Sunday, December 19, 2010

Onions Make Me Cry


This is a post that I'd done this past June on Facebook Onions Make Me Cry and decided to post it and another post Fighting Forgiveness here on A Journey when it was brought to my attention that not everyone could access them on Facebook.

Onions Make Me Cry

by Susan Kingsley-Smith on Sunday, June 20, 2010 at 8:54am

Healing from the lifelong issues that can come along with surviving childhood abuse or neglect of any kind can be a daunting, overwhelming task that until recent years, even the professionals often don't know how to help us do and today is being approached as "trauma" work or "developmental trauma" issues as in C-PTSD. 

But when I discovered the natural emotional healing process that would enable me to begin to move "through" the pain of the past I discovered that as I peeled back one layer to the next, it would do a couple of things.

First, I found a freedom that I'd never known before. When I began to face the past and learn about the dynamics of power and control in family relationships and the effect of it on the children, I was able to understand that I was not “broken” or “defective”…or “bad” or even “ill”; but injured and I understood that injured can heal.

And second, I discovered that as I peeled back one layer of pain, grieved the past, bit by bit, I was able to let go of that pain that had held me prisoner and begin to integrate that experience, those thoughts, the related emotions…into my today.

This is the freedom of making that mind shift from "avoiding" the pain of the past by using unhelpful and oftentimes harmful coping mechanisms that allowed me to numb my emotions in one way or another.

Peeling back the layers, one by one, I found is much like the peeling of an onion.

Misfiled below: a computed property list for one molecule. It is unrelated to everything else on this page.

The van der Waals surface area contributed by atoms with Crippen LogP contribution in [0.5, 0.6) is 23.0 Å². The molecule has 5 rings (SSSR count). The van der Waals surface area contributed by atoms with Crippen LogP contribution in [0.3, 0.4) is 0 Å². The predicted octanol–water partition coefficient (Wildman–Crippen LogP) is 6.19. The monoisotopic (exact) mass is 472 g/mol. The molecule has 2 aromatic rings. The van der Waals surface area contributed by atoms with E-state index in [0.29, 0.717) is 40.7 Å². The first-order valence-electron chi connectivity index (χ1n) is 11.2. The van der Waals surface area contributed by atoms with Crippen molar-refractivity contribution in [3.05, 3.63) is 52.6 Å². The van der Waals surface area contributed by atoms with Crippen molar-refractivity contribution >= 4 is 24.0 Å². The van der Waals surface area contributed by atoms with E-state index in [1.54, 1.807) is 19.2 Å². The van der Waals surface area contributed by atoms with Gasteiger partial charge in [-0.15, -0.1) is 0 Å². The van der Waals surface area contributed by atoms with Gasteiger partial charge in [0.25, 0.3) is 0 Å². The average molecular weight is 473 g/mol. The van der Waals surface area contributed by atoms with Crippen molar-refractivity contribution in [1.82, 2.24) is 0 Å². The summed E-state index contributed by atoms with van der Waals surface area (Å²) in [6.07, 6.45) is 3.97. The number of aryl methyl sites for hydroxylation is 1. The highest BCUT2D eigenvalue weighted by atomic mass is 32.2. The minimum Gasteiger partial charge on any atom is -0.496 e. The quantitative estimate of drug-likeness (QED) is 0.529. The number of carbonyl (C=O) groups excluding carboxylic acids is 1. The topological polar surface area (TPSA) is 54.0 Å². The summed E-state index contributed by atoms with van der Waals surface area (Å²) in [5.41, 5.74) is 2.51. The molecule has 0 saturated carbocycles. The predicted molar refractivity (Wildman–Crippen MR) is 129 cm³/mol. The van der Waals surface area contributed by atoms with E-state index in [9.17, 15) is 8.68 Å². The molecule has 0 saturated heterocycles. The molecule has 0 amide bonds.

The top layer is a bit tough. The outside skin is dry and flaky; it's job is to protect the tender inner layers of the meat of the plant that holds all the spice and flavor of it's being; it’s “heart” where new life sprouts from.

And as I began to peel off the top layer of the dry, flaky skin, I reached that first tough outer skin of the onion. I found that I have to work a little to break through to reach that first layer in order to begin to actually “peel” it.

This I found is similar to when I first began to see that I could break through the resistance that was MY top layer; the dry, flaky “skin” that protected my sensitive and injured inner and childlike self. The skin that I presented to the world.

Slowly and intentionally I allowed the grief process to guide me through the layers. Each level of grief embraced, expressed and experienced would take me to a freedom I'd not known in my lifetime and prepare me for reaching the next layer.

The peeling had begun the process. The tears of the grieving process had washed me free and clean of the pain.

And much like in the beginning of peeling of the onion, as I got past those first protective layers, it became easier to peel down to the next layer. This process of grieving the past became easier as I became familiar with it.

In time, I learned to embrace this process with hope and promise that as I peeled back and looked at each layer I began to trust that I would find the full freedom that would take me to the heart of my soul, where I would find the "me" that had been buried and protected by the tough outer layers and hidden from the world.

The “me” that was the heart and source of the seed where my own new life would sprout from.

Peeling through these layers of grief, from the top crusty flaky layer that encased my protective tough outer skin to the tender and sweet inner heart of my being was much like the peeling of the onion...

That would make me cry as I began to peel back the layers in order to reach my heart. 

You can read the related posts Fighting ForgivenessPaying Homage to the Past here and Learning to Live Beyond "It" here.

Tears Wash the Soul Free

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Thank you for being a part of my journey today:)

 Seek Knowledge, find Wisdom, live your Truth!

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